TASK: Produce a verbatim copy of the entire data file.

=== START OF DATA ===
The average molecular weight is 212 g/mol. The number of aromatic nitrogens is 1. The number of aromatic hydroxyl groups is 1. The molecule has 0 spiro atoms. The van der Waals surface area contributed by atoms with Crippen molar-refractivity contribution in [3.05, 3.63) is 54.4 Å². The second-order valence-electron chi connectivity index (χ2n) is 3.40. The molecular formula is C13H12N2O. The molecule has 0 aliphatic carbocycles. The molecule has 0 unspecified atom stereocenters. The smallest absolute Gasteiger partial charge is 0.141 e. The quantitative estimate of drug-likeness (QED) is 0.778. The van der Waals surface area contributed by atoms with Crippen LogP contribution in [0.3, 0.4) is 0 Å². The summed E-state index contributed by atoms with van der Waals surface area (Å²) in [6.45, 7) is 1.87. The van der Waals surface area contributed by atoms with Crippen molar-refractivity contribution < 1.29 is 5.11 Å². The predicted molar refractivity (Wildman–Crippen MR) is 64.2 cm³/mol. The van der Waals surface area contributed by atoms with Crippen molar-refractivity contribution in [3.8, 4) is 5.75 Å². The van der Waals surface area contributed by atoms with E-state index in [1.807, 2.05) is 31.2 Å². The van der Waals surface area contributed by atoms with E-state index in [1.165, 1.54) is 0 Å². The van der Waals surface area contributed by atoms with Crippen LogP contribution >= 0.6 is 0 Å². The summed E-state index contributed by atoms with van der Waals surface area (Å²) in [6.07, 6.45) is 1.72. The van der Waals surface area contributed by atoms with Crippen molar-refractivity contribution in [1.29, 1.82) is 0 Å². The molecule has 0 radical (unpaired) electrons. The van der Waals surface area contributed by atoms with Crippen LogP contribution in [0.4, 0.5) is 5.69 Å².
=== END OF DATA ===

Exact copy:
The average molecular weight is 212 g/mol. The number of aromatic nitrogens is 1. The number of aromatic hydroxyl groups is 1. The molecule has 0 spiro atoms. The van der Waals surface area contributed by atoms with Crippen molar-refractivity contribution in [3.05, 3.63) is 54.4 Å². The second-order valence-electron chi connectivity index (χ2n) is 3.40. The molecular formula is C13H12N2O. The molecule has 0 aliphatic carbocycles. The molecule has 0 unspecified atom stereocenters. The smallest absolute Gasteiger partial charge is 0.141 e. The quantitative estimate of drug-likeness (QED) is 0.778. The van der Waals surface area contributed by atoms with Crippen LogP contribution in [0.3, 0.4) is 0 Å². The summed E-state index contributed by atoms with van der Waals surface area (Å²) in [6.45, 7) is 1.87. The van der Waals surface area contributed by atoms with Crippen molar-refractivity contribution < 1.29 is 5.11 Å². The predicted molar refractivity (Wildman–Crippen MR) is 64.2 cm³/mol. The van der Waals surface area contributed by atoms with Crippen molar-refractivity contribution in [3.8, 4) is 5.75 Å². The van der Waals surface area contributed by atoms with E-state index in [1.807, 2.05) is 31.2 Å². The van der Waals surface area contributed by atoms with E-state index in [1.165, 1.54) is 0 Å². The van der Waals surface area contributed by atoms with Crippen LogP contribution >= 0.6 is 0 Å². The summed E-state index contributed by atoms with van der Waals surface area (Å²) in [6.07, 6.45) is 1.72. The van der Waals surface area contributed by atoms with Crippen molar-refractivity contribution in [1.29, 1.82) is 0 Å². The molecule has 0 radical (unpaired) electrons. The van der Waals surface area contributed by atoms with Crippen LogP contribution in [0.4, 0.5) is 5.69 Å².